FM sister cities in Scandinavia struggling amid pandemic, too

Hamar, Norway, is a sister city to Fargo-Moorhead through an international program founded in 1956. The building in this photo is called Vikingskipet ("The Viking Ship"), but is officially known as Hamar Olympic Hall, a multi-use sport and event facility. Special to The Forum

Hamar, Norway, is a long way away. In fact, it's 3,982 miles east of Fargo-Moorhead and nearly 1,000 miles closer to the North Pole. Nearly 80 miles north of Oslo, the town rests in rolling hills on the shores of Mjøsa, Norway’s largest lake. A 2014 census lists the town’s population at 29,520 people. In 1994, figure skating and speed skating events for the Winter Olympics were held at Vikingskipet, “The Viking Ship,” which is officially called Hamar Olympic Hall.

Hamar is a world away from Fargo-Moorhead, yet the towns are sister cities. Founded in 1956 by President Eisenhower, the Sister Cities program works “to promote peace through mutual respect, understanding and cooperation — one individual, one community at a time.” According to the program website , “Sister Cities International has worked to create global relationships based on cultural, educational, information and trade exchanges.”

This year we share something new. Hamar has the COVID-19 virus, too.

Hamar Mayor Einar Busterud writes: “I want to express my sympathy and solidarity in a difficult time for the citizens of Fargo-Moorhead. The coronavirus changes our lives fundamentally and will do so for a long period of time, longer than the pandemic itself.”

In some ways, their situation is not as bad as ours.


“So far 80 people have tested positive," Busterud says. "The real numbers are somewhat higher because the testing capacity is limited. We have no reported deaths. One new incident on average per day indicates the pandemic is under control due to restrictions introduced by the authorities. It’s most dramatic for business, especially retailing and restaurants. For people in general, the most difficult thing is the lack of social contact, meetings face to face with family and friends. I think children miss contact with friends most of all. Sports fields and playgrounds are closed, same as schools and kindergartens. Grown-ups are missing restaurants, cinemas, concerts and sporting events.”

“The municipality is responsible for all healthcare, except hospitals,” Busterud continues. “We are working closely with our neighboring municipalities and establishing new services as testing centers and emergency rooms. It is very important that we try to send the same messages to the people, have the same rules and standards as our neighbors. As you experience in Fargo, borders can be confusing if rules or practices are different.”

In other ways, the situation reflects cultural and government differences.

“So far we are in a good mood. People’s income has so far been secured by government funding," Busterud says. "In the short-term people are not worried, but people are worried what the situation will be a few months ahead. We are slowly starting to reopen society. Next week we are starting with primary schools and kindergartens. I think the challenge is to open slowly and controlled. If we push too fast, we risk a new wave of the virus. I think it will be challenging. It will not be like pushing a button and continue where we were in March. People’s jobs will be affected, businesses will close, incomes will diminish. It will take years to come over this, and what happens on the international arena in the wake of the virus will also strongly influence the open Norwegian economy.”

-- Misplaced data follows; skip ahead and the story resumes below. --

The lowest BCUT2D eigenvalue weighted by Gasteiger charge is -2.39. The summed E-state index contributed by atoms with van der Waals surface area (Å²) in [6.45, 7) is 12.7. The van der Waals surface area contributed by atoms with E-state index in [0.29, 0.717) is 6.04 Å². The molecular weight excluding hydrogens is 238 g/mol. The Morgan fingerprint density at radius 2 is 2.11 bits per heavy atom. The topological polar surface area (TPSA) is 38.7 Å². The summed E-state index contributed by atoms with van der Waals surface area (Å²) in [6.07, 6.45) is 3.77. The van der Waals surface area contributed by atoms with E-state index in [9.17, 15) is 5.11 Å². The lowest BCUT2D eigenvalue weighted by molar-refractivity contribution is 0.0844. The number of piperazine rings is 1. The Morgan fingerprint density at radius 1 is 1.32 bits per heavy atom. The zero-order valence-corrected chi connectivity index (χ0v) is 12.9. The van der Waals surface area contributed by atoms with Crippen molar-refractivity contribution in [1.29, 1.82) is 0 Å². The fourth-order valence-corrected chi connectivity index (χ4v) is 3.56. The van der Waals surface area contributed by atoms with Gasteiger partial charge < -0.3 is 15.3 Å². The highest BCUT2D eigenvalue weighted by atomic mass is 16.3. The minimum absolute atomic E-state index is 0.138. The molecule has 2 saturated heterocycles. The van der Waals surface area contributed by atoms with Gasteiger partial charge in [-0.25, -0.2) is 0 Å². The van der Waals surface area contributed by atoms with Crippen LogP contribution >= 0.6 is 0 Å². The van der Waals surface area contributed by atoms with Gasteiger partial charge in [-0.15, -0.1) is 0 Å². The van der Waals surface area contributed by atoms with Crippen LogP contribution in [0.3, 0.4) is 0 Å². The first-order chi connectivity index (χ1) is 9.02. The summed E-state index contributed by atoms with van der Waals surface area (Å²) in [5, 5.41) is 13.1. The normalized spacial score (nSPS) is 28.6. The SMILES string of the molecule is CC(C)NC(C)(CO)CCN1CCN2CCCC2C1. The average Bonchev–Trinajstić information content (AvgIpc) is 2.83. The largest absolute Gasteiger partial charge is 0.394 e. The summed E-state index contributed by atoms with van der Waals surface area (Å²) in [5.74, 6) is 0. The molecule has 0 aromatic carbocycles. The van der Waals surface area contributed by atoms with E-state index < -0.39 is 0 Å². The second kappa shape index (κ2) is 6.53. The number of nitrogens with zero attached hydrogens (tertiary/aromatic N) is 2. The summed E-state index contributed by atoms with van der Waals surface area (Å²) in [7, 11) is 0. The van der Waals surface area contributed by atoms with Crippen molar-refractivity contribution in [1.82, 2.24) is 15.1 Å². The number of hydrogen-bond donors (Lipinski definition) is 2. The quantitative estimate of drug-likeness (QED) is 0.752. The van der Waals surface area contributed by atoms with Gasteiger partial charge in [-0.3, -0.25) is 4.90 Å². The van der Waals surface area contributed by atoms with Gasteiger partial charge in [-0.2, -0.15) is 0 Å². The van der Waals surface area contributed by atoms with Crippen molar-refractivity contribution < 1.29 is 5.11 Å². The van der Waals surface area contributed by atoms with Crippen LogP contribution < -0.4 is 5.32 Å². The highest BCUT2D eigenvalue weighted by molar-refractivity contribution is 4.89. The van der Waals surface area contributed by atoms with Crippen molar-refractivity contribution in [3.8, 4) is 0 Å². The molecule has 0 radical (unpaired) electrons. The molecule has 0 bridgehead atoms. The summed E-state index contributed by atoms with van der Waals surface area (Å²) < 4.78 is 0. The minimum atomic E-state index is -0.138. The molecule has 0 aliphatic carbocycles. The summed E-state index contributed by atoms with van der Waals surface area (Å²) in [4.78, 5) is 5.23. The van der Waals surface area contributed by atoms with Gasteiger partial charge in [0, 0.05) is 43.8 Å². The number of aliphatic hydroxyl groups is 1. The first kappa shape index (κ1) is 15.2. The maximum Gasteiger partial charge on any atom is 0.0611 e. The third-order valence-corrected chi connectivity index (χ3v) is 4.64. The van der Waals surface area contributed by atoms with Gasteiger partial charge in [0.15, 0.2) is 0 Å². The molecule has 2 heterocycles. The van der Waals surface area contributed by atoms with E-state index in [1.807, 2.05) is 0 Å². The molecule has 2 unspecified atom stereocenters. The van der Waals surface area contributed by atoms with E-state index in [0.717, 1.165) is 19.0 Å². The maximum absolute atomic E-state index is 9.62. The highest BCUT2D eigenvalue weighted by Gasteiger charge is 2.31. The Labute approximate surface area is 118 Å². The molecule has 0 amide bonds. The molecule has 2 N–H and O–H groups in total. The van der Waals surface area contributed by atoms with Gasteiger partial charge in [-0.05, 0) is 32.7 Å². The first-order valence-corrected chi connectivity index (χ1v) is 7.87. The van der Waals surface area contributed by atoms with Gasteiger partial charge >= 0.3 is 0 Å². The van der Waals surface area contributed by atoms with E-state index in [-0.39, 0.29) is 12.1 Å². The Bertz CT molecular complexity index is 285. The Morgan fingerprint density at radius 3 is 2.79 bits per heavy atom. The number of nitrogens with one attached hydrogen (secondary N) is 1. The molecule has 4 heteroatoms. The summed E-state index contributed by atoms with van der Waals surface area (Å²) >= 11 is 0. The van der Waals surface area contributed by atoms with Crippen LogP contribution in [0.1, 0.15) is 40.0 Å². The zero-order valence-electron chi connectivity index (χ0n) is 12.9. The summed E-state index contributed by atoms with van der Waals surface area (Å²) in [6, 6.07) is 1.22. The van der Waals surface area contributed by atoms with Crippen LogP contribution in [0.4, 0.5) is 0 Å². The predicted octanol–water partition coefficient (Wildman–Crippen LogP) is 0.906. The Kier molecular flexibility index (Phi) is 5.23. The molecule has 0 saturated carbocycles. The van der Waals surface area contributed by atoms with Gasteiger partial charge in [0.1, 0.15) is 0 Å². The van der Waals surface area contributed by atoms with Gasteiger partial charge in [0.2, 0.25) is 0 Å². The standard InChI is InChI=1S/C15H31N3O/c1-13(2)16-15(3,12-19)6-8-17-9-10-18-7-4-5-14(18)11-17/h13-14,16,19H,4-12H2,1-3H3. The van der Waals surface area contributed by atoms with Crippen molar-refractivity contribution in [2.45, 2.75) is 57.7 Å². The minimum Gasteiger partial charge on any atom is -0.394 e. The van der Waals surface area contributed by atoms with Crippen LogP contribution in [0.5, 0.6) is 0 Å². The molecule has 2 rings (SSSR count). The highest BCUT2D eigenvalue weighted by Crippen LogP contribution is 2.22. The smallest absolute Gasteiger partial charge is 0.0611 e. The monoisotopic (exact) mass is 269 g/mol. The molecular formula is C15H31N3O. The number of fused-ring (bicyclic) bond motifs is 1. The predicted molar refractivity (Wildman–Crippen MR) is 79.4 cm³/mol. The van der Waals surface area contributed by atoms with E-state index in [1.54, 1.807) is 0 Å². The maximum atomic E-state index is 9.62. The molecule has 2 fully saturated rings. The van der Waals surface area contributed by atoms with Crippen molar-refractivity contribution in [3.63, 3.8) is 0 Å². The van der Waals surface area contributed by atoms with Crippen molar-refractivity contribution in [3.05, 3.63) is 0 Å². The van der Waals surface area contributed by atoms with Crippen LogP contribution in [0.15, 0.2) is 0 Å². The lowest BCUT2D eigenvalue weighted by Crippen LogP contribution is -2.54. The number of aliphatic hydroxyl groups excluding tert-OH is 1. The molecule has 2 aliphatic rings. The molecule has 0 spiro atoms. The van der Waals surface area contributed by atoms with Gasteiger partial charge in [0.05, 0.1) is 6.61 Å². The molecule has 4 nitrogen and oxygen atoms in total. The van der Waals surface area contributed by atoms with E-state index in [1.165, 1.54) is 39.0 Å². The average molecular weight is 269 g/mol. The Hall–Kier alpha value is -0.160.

Nearly 400 miles southeast of Hamar is a storybook town filled with wooden houses. Much like here in Fargo-Moorhead, the Stångån River flows through Vimmerby, Sweden. Astrid Lindgren World, a theme park based on work by the author of Pippi Longstocking, draws people from around the world.

Vimmerby was Fargo-Moorhead’s Sister City before Hamar. The virus is there as well.

“The situation in Vimmerby is still quite calm," Carolina Leijonram, head of the local government there, writes. "We have a general spread of infection but so far to a very small extent. We follow the national recommendations from The Public Health Agency which is: stay at home if you are feeling ill, even with mild symptoms, avoid visiting older people and, if you are over 70 years old, limit contact with other people as far as possible even if you feel well. Wash your hands often with hot water and soap and keep your distance from other people in public places.”

“The most difficult thing for us is the uncertainty,” Leijonram says. “Stockholm is the city in Sweden which is the worst affected so far. We can't be sure when the situation affects us harder than right now, but we are preparing for a worse scenario. The locals are committed. Several initiatives have been launched to help older people and at the same time, support local entrepreneurs.”


Each year, about half a million visitors visit Astrid Lindgren's World in Vimmerby but because of the virus and the authority’s decision to prohibit all crowds more than 50 people, the park will not be able to open May 15 as planned.

"This decision affects many small business owners being dependent on all tourists who come to Vimmerby every summer," Leijonram says. "The opening is entirely dependent on how the corona situation progresses. Our main focus is to try to get through the crisis in the best possible way.”

From Norway, Busterud writes: “I send my greetings to the city of Fargo and its people. I have good memories from Fargo. It's a thriving city, and I admire the efforts you have made to build an attractive and competitive community.”

Olsen is an author and professor of English at Concordia College.

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